RadioSport History | CQ World Wide DX CW 1979

The rise of RadioSport talent begins in earnest and record makers are found throughout the pages of this article. Talent incubates somewhere albeit in the second chair while engaged in building the station that takes one or a team into the Box. They were younger men whose competitive spirit still burns brightly even today.

Operator Skill.
The captains of RadioSport like K3LR, K1AR, and N6RO are positioning themselves for long term success, essentially, as Cox and Brockman (1980) pointed out, “[I]ncreased operating skills were needed to cope with the onslaught…” (p 46)

Skill is an irreplaceable asset in any competitive sport. Technology continues augmenting and/or enhancing the enjoyment of our sport however it cannot diminish the importance of developing one’s RadioSport skill set. Physically sending Morse Code, listening before jumping into the swarm, understanding the vagaries of propagation, constructing antenna systems from one’s hands, are a few examples of skill building activities.

Controversy Rages On.
There is not much distance between 1979 and 2010 when reading about problems that plague competitive sports. RadioSport is not much different neither are we terminally unique when there are those who flagrantly violate the rules. Cox and Brockman cited infractions such as excessive power, unsportsmanlike operating techniques, and violations of the single operator category as problematic (1980).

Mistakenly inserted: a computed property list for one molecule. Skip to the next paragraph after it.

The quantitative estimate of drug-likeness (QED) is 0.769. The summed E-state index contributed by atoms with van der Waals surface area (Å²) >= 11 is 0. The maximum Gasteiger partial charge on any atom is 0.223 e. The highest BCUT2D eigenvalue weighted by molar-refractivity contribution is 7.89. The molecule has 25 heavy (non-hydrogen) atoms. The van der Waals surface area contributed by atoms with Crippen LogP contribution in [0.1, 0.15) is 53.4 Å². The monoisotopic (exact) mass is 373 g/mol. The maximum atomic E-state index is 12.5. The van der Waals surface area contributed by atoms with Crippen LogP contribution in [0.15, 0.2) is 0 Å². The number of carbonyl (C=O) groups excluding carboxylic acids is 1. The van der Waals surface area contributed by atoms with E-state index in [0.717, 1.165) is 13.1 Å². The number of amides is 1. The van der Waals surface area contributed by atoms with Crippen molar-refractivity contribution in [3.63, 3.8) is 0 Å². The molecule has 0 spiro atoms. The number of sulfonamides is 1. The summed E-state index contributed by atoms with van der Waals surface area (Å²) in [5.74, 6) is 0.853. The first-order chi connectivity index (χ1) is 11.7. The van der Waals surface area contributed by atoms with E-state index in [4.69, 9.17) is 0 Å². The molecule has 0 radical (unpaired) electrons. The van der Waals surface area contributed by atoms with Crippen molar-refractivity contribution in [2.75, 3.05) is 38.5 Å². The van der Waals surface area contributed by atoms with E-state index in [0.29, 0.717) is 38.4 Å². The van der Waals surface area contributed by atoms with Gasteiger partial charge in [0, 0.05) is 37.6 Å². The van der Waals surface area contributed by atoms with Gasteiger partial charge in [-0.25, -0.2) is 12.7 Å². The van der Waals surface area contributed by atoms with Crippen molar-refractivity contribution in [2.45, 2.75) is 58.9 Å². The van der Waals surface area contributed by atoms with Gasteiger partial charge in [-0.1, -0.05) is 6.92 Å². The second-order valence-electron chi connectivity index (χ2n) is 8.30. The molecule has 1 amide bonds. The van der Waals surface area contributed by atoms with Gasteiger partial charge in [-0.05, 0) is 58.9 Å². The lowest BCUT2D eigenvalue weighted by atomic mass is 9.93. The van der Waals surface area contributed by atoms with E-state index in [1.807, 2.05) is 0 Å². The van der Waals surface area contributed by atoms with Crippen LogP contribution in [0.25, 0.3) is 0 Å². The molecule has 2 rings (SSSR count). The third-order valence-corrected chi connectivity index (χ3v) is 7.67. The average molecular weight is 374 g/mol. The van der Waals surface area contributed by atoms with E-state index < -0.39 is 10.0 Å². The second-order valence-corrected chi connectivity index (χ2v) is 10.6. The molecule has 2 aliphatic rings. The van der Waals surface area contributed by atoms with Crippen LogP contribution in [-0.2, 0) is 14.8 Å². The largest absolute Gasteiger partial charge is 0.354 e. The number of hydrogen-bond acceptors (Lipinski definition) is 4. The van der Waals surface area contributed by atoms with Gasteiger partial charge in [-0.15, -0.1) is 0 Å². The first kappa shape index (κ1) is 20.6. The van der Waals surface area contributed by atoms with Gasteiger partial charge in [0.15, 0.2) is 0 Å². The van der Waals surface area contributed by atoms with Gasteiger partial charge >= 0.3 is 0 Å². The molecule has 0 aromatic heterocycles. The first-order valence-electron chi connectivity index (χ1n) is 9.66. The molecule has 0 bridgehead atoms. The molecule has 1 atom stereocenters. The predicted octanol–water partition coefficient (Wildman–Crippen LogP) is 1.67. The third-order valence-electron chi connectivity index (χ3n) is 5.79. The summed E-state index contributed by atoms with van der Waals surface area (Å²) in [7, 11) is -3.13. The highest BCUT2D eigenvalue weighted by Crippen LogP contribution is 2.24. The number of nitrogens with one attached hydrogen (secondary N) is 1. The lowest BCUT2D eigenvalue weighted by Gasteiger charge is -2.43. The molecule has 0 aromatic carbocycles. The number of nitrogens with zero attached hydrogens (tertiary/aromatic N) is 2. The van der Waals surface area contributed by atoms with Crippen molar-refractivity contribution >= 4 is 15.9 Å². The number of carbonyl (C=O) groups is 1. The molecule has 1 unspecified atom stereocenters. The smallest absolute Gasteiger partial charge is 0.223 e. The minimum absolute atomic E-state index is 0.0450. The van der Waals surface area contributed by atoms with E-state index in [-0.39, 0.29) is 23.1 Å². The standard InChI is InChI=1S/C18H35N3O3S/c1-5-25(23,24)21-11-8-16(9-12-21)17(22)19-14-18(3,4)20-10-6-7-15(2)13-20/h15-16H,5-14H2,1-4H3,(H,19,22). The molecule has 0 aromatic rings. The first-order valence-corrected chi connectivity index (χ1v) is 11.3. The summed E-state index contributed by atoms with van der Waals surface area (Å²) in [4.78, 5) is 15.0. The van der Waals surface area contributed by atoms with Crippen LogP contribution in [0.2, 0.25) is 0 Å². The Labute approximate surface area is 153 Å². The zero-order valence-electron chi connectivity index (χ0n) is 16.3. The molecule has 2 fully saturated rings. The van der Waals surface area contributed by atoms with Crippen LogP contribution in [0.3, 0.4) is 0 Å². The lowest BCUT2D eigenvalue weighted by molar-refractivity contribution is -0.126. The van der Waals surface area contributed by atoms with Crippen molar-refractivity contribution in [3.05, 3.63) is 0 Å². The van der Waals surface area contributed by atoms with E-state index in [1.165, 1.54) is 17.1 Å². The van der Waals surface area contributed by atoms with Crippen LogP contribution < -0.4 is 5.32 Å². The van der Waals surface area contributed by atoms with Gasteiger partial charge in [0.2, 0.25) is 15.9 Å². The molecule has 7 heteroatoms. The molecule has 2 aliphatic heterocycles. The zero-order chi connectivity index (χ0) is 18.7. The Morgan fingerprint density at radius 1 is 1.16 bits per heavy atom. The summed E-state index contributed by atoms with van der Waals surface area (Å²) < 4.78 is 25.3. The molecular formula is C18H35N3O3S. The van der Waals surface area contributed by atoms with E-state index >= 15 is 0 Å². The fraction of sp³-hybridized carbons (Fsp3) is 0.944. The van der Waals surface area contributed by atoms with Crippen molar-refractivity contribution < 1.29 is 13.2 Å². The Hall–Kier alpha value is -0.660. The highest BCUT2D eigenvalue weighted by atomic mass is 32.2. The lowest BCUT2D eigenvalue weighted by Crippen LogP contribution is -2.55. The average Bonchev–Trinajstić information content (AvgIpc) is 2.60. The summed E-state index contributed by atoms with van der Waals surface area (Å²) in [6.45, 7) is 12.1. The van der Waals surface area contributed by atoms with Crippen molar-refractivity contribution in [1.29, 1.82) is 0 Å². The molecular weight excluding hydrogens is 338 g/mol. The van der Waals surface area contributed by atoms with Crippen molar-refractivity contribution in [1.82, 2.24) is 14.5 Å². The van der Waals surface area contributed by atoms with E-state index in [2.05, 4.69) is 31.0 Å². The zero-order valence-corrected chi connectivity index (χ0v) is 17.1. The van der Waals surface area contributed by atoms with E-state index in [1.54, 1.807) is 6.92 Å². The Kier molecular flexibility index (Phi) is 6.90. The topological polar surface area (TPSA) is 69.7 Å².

I particularly like this quote, “When the statement you sign on the summary sheet becomes meaningless, it only serves to diminish the satisfaction of the achievement.” (Cox and Brockman, 1980, p 46).

Technology is now delivering the capacity to enforce rules from software defined receivers to audio recordings. I want the statement that reads I followed the rules to have credibility and meaningfulness at the end of the day.

Multi-Multi Titans in 1979 were K5RC, N4AR, and W3BGN.

Single Operator All Band in the United States was K1AR.

Single Operator All Band World was EA8AK.

Top Three Clubs in the United States were Frankford Radio Club, Yankee Clipper Contest Club, and Potomac Valley Radio Club.

Top Three International Clubs were Rhein Ruhr DX Association, Lithuanian Contest Club, and Voroshilovgrad Radio Club.

I’m still curious if any club west of the Mississippi garnered a top three position in the United States for at least two consecutive years? RadioSport history suggests otherwise and may explain the competitive importance of Sweepstakes for the West Coast.

73 from the shack relaxation zone.

Reference: Cox, B. K3EST, Brockman, L. N6AR (1980, October). CQ Magazine: 1979 CQ World Wide DX Contest: C.W. Results. pp. 46 – 64.

Scot Morrison, KA3DRR, is a regular contributor to and writes from California, USA.

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